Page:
DPD generally supports and encourages infill development when consistent with the City’s Comprehensive Plan goals and policies. DPD recently reviewed the Land Use Code provisions that regulate undersized lots and minimum lot area exceptions. DPD determined that development approved under current standards is often out of character with the surrounding neighborhood and inconsistent with policy. Interim measures were put in place to prevent additional permits on these small lots while this issue is being studied.
Public Meeting: Panel Discussion
November 14, 2012
Seattle City Hall, Bertha Knight Landis Room
Doors open at 5:30 p.m.
Presentation and panel discussion begins at 6:00 p.m.
Goals of the Proposal
The Land Use Code will help promote new construction that fits in with our neighborhoods.
New construction in our neighborhoods will meet the needs of existing families and also the needs of new families.
Maintains opportunities for property owners who acquired a parcel prior to the adoption of the lot area requirements to benefit from that investment.
Single-family zoned areas, particularly neighborhoods that are made up of houses constructed over time on lots of varying sizes.
What’s Happening Now
According to the timetable provided in Ordinance 123978, permanent standards are to be adopted by September 2013. DPD is working on changes to the Code. We will hold a public meeting to share initial ideas and take public input before submitting legislation to the Mayor and City Council for their consideration. DPD’s goal is to have a proposal before the City Council by March 2013. The permanent standards may carry forward some of the features of the interim standards, or include other features that address the concerns that have been raised.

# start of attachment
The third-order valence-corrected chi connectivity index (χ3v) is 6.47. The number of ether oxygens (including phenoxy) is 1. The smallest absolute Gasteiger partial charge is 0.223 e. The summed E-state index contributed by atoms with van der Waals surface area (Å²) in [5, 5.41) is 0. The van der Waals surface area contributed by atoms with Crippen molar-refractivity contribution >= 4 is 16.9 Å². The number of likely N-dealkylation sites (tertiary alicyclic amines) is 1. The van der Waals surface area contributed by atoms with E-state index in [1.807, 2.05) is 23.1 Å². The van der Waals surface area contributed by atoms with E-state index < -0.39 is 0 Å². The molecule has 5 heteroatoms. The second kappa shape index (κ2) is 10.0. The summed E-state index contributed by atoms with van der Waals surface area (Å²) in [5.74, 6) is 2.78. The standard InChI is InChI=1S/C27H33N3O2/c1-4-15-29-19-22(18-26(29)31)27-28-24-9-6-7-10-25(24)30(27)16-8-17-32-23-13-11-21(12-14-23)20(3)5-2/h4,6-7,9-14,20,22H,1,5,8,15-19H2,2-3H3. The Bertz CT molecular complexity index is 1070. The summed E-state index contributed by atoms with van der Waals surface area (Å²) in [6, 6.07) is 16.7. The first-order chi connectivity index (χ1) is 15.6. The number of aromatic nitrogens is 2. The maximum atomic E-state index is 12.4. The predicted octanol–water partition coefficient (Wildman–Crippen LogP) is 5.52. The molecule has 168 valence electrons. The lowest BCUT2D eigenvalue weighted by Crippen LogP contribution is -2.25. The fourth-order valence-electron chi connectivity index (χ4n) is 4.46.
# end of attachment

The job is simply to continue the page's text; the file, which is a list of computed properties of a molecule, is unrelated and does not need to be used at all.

A panel discussion on November 14, including parties representing different views, will explore some potential permanent standards.
Written comments will be accepted from the public through December 3.
DPD will prepare recommendations for code amendment legislation, likely available for public review by mid-December.
As with all code amendments, the proposal will receive SEPA (environmental) review. The SEPA decision will be subject to appeal to the Hearing Examiner.
The amendments will then be considered first by the Planning Land Use and Sustainability Committee of the City Council, then by the full Council. The Council will hold a public hearing and additional public input will be sought at the Council meetings.
For more information, visit www.seattle.gov/dpd/planning/smallsinglefamilylots/, or contact: